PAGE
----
If you haven’t been sleeping right, listen up:
The immediate effects of insomnia include but are not limited to the following: physical fatigue, headaches, poor memory, micro-napping (a known cause of car accidents), poor vision, poor hand-eye coordination, slower response time, and the inability to focus on logical tasks.
Long-term insomnia is even scarier; when left untreated, years of on and off insomnia can significantly increase your risk of obesity, diabetes, hypertension, stroke, and coronary heart disease.
So what’s the silver lining?
Over the last century, because of how common insomnia has become, there’s been a staggering amount of research on the subject.
This means that there’s no shortage of reliable scientific information on how to deal with insomnia – a treasure trove of interesting and practical information for anyone who’s suffering from the sleep disorder in one way or another.
Let’s start with something that every insomniac on the planet needs to know ASAP:
Sex Fights Insomnia
According to New York Times best-selling author and world-renowned sex and relationships expert Dr. Laura Berman, having sex can cause the release of endorphins – naturally-occurring chemicals that act like harmless versions of heroin and morphine.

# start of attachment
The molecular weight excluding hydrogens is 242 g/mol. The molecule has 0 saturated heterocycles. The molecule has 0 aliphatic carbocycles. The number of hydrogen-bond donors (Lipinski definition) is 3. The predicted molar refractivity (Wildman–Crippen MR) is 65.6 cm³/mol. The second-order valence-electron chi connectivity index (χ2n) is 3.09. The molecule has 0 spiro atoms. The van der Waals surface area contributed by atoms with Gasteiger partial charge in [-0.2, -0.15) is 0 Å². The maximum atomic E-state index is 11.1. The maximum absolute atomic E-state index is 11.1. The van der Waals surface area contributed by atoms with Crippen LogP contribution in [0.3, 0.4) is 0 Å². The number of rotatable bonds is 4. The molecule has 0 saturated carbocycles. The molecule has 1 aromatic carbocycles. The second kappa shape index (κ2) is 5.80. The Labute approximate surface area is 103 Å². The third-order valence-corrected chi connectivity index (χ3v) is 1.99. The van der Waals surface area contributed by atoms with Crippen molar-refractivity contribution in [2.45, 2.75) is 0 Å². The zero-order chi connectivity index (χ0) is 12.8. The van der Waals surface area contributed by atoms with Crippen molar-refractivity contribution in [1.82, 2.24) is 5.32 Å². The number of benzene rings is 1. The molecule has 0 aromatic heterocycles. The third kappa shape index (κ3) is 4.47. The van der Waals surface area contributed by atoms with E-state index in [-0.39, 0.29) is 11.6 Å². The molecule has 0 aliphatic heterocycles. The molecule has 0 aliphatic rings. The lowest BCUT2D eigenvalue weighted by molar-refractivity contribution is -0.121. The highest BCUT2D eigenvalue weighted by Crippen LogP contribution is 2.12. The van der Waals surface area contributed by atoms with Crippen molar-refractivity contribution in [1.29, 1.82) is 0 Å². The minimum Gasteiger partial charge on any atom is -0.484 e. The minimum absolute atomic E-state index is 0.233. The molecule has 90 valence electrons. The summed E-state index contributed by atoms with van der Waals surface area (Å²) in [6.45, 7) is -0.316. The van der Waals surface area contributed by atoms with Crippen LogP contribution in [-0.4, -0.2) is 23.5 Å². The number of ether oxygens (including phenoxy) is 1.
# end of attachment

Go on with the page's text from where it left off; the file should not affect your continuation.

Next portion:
Just like these dangerous drugs, endorphins are also opiates – chemicals that can elevate mood, reduce your perception of pain, produce feelings of euphoria, and elevate your confidence, all by interacting with the body’s opiate receptors.
In fact, the brain automatically releases endorphins as a way to counteract the effects of pain and stress.
And according to Dr. Berman, another way to prompt the release of endorphins is through sex.
Similar to how you can experience a ‘runner’s high’ by exerting your body to a certain point, so can you experience the euphoric, stress-melting, and sleep-inducing effects of endorphins by engaging in sexual activity.
That’s basically why you tend to feel sleepy after getting lucky.
And that’s not all.
Sleep Increases the Body’s Levels of Endorphins, Oxytocin, and for women, Estrogen
In an article published in Women’s Health magazine, Dr. Saralyn Mark of the Yale School of Medicine says that the hormonal changes that occur during intercourse also contribute to post-coital relaxation.
Apart from endorphins, sex can boost the release of oxytocin, a complex hormone that’s responsible for strong feelings of bonding with people that we like, love, or trust.
More importantly, oxytocin can also significantly decrease the production of cortisol, the fight-or-flight hormone that’s released by the adrenal glands whenever we’re confronted with factors that cause stress or fear.
Cortisol actually helps us be faster, more alert, and better able to respond to such factors, but at the same time, it also induces more stress.
Anything from facing actual physical danger to ruminating about work before bedtime can turn up your body’s production of cortisol, amp up your stress levels, and ultimately cause insomnia.
A surefire way to lower your levels of cortisol is to confront whatever’s causing your fear or stress.